We are celebrating Black History Month by publishing texts of historical markers in the Old Town and Parker Gray Historic District.
So far we have covered neighborhoods and individuals, and are now focusing on churches. Several have received attention lately with the erection of a State Highway Marker.
Today we look at Roberts Memorial United Methodist Church at 606 S. Washington Street. Built in 1834, this brick building is the oldest African American church structure in Alexandria and is listed on the National Register for Historic Places. Also known as the Roberts Chapel, it is a Category A property, one associated with events that have made a significant contribution to the broad patterns of our history. Its story tell us not only about ethnic heritage, but also educational and civic development.
This church has a fascinating history, one that touches on segments of Civil Rights resistance that gets little attention. Members of the Davis Chapel (the prior name) organized a school that operated under certain restrictions. As the nomination form points out, African Americans overcame these roadblocks and continued to assemble.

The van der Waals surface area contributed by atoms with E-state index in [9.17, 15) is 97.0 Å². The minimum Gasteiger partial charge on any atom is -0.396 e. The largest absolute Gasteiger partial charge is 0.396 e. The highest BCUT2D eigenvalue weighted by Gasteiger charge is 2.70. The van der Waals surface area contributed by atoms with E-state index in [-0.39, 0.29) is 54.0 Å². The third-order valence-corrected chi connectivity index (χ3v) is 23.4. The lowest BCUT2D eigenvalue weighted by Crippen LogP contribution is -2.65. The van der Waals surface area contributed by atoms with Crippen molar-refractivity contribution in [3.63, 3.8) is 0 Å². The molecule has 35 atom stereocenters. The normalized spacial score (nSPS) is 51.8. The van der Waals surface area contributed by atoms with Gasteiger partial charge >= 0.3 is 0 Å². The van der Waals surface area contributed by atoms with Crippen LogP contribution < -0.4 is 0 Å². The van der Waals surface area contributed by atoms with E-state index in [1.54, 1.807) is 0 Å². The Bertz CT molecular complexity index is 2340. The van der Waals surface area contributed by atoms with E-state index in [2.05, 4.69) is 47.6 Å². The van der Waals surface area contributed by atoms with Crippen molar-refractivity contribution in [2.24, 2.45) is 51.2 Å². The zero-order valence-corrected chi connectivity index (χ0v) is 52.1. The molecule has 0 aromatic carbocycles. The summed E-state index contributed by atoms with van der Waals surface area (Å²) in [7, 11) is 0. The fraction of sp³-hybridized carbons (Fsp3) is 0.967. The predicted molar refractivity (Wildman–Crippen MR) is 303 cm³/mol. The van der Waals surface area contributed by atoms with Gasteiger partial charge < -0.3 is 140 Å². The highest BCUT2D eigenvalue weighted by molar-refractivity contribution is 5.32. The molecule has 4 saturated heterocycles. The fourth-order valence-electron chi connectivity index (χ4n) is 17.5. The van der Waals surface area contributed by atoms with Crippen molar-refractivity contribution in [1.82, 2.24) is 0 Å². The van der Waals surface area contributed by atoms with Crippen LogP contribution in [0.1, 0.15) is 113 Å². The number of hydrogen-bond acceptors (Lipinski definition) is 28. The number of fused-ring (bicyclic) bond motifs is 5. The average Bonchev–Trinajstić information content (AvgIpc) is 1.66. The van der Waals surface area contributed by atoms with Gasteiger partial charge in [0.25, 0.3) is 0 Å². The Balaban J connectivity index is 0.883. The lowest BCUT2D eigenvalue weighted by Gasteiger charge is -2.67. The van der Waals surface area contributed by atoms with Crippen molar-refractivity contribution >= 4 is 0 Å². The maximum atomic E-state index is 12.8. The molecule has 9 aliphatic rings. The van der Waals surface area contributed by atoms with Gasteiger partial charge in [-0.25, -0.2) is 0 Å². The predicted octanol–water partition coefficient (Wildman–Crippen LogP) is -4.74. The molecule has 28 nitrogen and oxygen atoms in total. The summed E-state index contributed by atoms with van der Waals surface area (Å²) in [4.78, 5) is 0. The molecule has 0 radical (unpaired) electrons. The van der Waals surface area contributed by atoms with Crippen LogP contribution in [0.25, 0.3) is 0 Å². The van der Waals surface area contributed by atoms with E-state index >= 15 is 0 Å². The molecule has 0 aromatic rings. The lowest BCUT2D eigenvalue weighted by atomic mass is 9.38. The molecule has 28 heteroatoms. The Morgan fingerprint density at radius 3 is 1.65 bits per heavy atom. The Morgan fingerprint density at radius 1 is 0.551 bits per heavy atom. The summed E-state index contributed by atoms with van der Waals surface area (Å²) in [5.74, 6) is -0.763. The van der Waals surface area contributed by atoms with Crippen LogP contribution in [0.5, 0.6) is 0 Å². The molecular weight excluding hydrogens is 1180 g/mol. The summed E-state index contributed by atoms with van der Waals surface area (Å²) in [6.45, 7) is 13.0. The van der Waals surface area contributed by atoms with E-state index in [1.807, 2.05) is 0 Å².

Some congregations, including this one, experienced a schism over slavery.
Char Bah tells us:
Prior to 1830, the Black Methodist in Alexandria, Virginia was members of the white Trinity Methodist Church. By 1830, the Black Methodist established their own Church called Davis Chapel after their white Minister. After 1844, Davis Chapel Church renamed their Church to Roberts Chapel due to a split within the Methodist Church on the issue of slavery.
Roberts Memorial United Methodist Church
At the end of the 18th century, African Americans contributed almost half the congregations at Alexandria’s Trinity Methodist Episcopal Church. With support from Trinity, black members founded a separate congregation early in the 1830s, and their sanctuary was completed here in 1834. The church, initially known as Davis Chapel, was renamed in 1845 for Bishop Robert Richard Roberts, a former pastor of Trinity. Members quickly established a Sunday school that offered general education and religious training. Frederick Douglass and Booker T. Washington lectured here late in the 19th century. The sanctuary was remodeled in the Gothic Revival style in 1894.
Department of Historic Resources, 2016